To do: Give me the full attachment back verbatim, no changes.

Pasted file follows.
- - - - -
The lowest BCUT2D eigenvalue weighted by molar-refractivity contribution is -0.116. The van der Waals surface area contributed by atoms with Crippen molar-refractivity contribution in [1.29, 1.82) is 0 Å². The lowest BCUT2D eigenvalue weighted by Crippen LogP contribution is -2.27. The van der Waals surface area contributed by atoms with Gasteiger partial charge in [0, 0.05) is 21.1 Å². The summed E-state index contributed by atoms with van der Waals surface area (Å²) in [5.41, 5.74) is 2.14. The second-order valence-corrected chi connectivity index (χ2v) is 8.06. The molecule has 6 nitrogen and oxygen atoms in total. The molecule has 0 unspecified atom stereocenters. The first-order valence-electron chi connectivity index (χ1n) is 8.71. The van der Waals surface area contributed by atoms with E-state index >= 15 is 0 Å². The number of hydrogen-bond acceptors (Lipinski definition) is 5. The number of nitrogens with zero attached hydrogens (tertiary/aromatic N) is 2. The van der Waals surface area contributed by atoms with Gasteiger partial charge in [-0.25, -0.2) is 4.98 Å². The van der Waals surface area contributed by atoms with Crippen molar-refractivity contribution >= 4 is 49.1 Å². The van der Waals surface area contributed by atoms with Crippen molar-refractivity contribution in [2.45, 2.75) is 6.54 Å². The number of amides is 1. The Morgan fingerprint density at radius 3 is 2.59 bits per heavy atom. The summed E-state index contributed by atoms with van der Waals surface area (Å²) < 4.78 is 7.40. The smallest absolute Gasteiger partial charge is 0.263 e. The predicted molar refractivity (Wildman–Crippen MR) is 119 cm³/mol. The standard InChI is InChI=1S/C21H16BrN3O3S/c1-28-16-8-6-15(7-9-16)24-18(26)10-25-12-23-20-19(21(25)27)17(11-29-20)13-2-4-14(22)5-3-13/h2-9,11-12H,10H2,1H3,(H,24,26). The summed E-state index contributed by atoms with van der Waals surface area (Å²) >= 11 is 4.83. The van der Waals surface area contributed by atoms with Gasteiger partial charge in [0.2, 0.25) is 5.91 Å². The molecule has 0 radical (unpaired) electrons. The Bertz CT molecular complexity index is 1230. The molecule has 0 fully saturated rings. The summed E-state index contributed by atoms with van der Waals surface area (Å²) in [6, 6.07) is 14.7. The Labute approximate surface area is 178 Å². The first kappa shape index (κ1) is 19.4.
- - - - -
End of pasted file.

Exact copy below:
The lowest BCUT2D eigenvalue weighted by molar-refractivity contribution is -0.116. The van der Waals surface area contributed by atoms with Crippen molar-refractivity contribution in [1.29, 1.82) is 0 Å². The lowest BCUT2D eigenvalue weighted by Crippen LogP contribution is -2.27. The van der Waals surface area contributed by atoms with Gasteiger partial charge in [0, 0.05) is 21.1 Å². The summed E-state index contributed by atoms with van der Waals surface area (Å²) in [5.41, 5.74) is 2.14. The second-order valence-corrected chi connectivity index (χ2v) is 8.06. The molecule has 6 nitrogen and oxygen atoms in total. The molecule has 0 unspecified atom stereocenters. The first-order valence-electron chi connectivity index (χ1n) is 8.71. The van der Waals surface area contributed by atoms with E-state index >= 15 is 0 Å². The number of hydrogen-bond acceptors (Lipinski definition) is 5. The number of nitrogens with zero attached hydrogens (tertiary/aromatic N) is 2. The van der Waals surface area contributed by atoms with Gasteiger partial charge in [-0.25, -0.2) is 4.98 Å². The van der Waals surface area contributed by atoms with Crippen molar-refractivity contribution >= 4 is 49.1 Å². The van der Waals surface area contributed by atoms with Crippen molar-refractivity contribution in [2.45, 2.75) is 6.54 Å². The number of amides is 1. The Morgan fingerprint density at radius 3 is 2.59 bits per heavy atom. The summed E-state index contributed by atoms with van der Waals surface area (Å²) < 4.78 is 7.40. The smallest absolute Gasteiger partial charge is 0.263 e. The predicted molar refractivity (Wildman–Crippen MR) is 119 cm³/mol. The standard InChI is InChI=1S/C21H16BrN3O3S/c1-28-16-8-6-15(7-9-16)24-18(26)10-25-12-23-20-19(21(25)27)17(11-29-20)13-2-4-14(22)5-3-13/h2-9,11-12H,10H2,1H3,(H,24,26). The summed E-state index contributed by atoms with van der Waals surface area (Å²) >= 11 is 4.83. The van der Waals surface area contributed by atoms with Gasteiger partial charge in [0.2, 0.25) is 5.91 Å². The molecule has 0 radical (unpaired) electrons. The Bertz CT molecular complexity index is 1230. The molecule has 0 fully saturated rings. The summed E-state index contributed by atoms with van der Waals surface area (Å²) in [6, 6.07) is 14.7. The Labute approximate surface area is 178 Å². The first kappa shape index (κ1) is 19.4.